The NHS is, as I went into in a previous post a highly efficient service. It is much loved (see for instance (#welovethenhs on twitter or the Olympic Opening Ceremony). That isn’t to say it’s a perfect service, and there were definitely some challenges facing the NHS even before the government introduced the Health and Social Care Act 2012 (opposed by the BMA almost from the outset, with the Royal College of Nursing, the Royal College of Midwives, and the Royal College of General Practitioners all becoming opposed after things clarified).
There are major challenges ahead for the NHS, and for every other healthcare system in the world. And even without “help” they would be pretty big ones. Some of the main ones are below:
1: An ageing population. You spend more on healthcare for the elderly than the young. Period. And this is only going to get worse.
2: Medical development. Much is now curable. But cures are expensive, especially modern high tech ones. A robot to assist surgery can run to a million pounds – and there was no equivalent when the NHS was set up.
3: Pharmaceutical companies. Partly costs are increasing as a subset of medical research and development, partly as Ben Goldacre extensively documents pharmaceutical research is incredibly corrupt. And of the two screens parallel imports are still there but NICE has been stripped of its powers.
4: PFI. Hideously expensive and a bad idea almost from the start. Private Finance Initiatives is the main cause behind first the creation of South London Healthcare (to merge three near-bankrupt trusts into one), then its recent bankruptcy. Note that as of writing it is likely that the recommendations will involve closing Lewisham A&E (Lewisham being the nearest hospital) which is going to spread the financial mess all round the reason.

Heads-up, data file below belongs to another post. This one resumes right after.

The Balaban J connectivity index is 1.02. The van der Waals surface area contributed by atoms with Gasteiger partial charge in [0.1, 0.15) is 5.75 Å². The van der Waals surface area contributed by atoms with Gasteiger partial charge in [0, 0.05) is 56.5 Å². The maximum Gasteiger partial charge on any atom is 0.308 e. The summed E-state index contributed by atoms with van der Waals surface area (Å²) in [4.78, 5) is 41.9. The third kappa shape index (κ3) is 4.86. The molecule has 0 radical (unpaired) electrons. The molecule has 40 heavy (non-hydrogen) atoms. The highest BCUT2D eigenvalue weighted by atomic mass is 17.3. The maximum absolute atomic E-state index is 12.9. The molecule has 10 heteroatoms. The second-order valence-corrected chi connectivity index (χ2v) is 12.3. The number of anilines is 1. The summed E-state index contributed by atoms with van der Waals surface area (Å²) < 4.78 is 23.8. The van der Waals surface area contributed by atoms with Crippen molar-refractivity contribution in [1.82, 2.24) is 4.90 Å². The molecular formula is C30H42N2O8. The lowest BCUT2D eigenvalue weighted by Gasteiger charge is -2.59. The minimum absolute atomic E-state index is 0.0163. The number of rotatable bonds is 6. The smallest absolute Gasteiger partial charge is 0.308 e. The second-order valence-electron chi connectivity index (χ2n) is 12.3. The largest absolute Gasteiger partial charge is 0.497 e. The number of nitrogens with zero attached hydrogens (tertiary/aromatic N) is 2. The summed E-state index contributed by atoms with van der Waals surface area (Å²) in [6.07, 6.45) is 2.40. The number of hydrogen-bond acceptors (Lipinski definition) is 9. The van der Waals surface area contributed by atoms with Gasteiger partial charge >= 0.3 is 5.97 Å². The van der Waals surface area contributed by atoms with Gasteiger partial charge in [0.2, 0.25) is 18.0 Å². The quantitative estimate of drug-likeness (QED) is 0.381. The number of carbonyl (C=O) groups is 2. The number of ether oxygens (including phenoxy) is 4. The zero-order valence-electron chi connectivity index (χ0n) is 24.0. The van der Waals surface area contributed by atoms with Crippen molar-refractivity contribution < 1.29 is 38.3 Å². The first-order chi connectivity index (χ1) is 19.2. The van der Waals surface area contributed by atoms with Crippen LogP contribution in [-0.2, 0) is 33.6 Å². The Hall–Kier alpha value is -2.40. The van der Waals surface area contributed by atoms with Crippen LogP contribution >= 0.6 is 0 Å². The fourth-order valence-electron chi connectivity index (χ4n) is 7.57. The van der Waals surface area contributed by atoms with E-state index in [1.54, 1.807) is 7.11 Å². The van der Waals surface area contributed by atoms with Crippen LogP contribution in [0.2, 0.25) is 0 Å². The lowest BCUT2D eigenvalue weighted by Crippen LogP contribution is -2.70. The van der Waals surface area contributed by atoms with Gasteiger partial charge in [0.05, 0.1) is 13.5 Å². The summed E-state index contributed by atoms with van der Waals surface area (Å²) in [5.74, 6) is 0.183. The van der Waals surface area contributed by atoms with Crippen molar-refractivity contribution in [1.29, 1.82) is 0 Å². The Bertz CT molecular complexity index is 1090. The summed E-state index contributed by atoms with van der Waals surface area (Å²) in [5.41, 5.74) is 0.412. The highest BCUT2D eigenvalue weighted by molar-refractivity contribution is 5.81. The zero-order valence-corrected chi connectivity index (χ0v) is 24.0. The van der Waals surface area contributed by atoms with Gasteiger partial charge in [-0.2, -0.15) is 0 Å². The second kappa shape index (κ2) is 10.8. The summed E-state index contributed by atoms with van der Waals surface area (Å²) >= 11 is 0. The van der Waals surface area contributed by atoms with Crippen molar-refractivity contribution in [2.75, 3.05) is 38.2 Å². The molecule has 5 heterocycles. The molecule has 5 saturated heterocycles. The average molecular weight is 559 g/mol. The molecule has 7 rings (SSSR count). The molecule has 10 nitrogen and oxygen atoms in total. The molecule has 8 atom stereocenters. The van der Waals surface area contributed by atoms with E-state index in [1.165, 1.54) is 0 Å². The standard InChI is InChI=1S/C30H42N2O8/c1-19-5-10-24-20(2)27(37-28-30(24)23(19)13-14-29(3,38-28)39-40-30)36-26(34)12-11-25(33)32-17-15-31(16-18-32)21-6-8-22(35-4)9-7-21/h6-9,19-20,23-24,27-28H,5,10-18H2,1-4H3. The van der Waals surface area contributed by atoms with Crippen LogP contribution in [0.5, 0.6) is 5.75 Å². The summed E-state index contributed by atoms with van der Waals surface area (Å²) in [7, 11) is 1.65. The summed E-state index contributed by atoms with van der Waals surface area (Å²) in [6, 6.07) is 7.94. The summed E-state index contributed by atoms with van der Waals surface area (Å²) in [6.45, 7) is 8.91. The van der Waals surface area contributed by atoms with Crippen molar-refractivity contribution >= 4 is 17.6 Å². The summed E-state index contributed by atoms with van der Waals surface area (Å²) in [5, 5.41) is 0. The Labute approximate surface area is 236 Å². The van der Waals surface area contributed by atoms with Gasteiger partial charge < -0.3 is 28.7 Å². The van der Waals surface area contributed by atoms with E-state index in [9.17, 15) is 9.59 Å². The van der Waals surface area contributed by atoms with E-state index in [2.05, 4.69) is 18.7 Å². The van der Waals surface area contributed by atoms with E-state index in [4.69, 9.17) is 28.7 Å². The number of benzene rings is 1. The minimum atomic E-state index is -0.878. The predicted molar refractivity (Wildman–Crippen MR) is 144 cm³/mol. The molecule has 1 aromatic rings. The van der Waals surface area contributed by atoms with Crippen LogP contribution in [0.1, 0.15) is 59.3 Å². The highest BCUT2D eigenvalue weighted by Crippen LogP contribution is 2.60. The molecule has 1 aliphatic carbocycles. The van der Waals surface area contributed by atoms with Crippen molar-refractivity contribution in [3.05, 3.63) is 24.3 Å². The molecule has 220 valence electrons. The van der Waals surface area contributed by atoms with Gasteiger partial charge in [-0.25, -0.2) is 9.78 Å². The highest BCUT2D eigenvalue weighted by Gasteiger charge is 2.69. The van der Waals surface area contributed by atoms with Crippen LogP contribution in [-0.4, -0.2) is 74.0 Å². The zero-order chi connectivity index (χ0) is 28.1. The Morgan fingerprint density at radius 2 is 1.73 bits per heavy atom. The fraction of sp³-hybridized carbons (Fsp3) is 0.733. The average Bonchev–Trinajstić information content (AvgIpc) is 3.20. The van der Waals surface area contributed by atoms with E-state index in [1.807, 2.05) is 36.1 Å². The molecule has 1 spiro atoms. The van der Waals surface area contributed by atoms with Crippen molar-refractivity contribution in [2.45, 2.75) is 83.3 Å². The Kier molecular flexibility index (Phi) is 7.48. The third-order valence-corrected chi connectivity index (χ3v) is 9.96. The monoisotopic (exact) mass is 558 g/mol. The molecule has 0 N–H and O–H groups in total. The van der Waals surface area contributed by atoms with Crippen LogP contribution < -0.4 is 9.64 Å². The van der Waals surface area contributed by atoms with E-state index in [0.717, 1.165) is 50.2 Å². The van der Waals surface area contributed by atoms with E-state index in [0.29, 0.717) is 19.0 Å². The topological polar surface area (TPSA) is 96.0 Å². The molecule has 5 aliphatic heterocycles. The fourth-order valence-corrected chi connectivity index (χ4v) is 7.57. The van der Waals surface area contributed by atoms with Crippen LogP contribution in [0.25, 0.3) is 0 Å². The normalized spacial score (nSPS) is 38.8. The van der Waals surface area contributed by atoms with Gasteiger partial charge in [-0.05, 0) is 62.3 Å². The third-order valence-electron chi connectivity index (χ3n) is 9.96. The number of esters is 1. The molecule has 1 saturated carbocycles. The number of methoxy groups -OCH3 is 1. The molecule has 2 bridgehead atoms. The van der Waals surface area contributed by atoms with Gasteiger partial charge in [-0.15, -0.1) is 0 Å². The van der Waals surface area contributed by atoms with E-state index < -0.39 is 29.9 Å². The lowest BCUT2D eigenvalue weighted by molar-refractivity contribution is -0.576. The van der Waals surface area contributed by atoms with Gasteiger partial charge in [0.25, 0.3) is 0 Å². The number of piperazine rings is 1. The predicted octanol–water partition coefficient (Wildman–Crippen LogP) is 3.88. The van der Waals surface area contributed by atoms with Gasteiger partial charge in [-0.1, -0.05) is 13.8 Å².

These problems were already there without the help of the current government (other than the stripping NICE of its powers). And would be more than enough of a challenge for almost any service, all causing costs to escalate rapidly. Other than PFI, all these are problems facing almost every comparable service in the world. It’s a challenge, undoubtedly. It’s a ship trying to pass between the Scylla of not providing adequate care and the Chrybdis of getting monstrously bloated spending – the last thing it needs is to have someone start launching torpedoes at it.
A common answer to challenges is that “We must do something. This is something. Therefore we should do this.” But what “this” does in the case of the Health and Social Care Bill is drops at least half a dozen torpedoes into the water. I’d spotted several even before hearing John Lister on the subject last week, but really hadn’t worked out the Any Qualified Provider issues.
This isn’t meant to criticise GPs in general or the ones who will end up implementing this set of changes. But they are trained as doctors, not administrators. Different skillset. They are merely the people who will end up carrying the can. But without further ado, the issues from the Health and Social Care bill include:
1: De-skilling. The Primary Care Trusts (PCTs) work. Not always perfectly, but they more or less know what they are doing. The GP Consortia need to build the whole structure up almost from scratch – and reinvent the PCTs while losing expertise.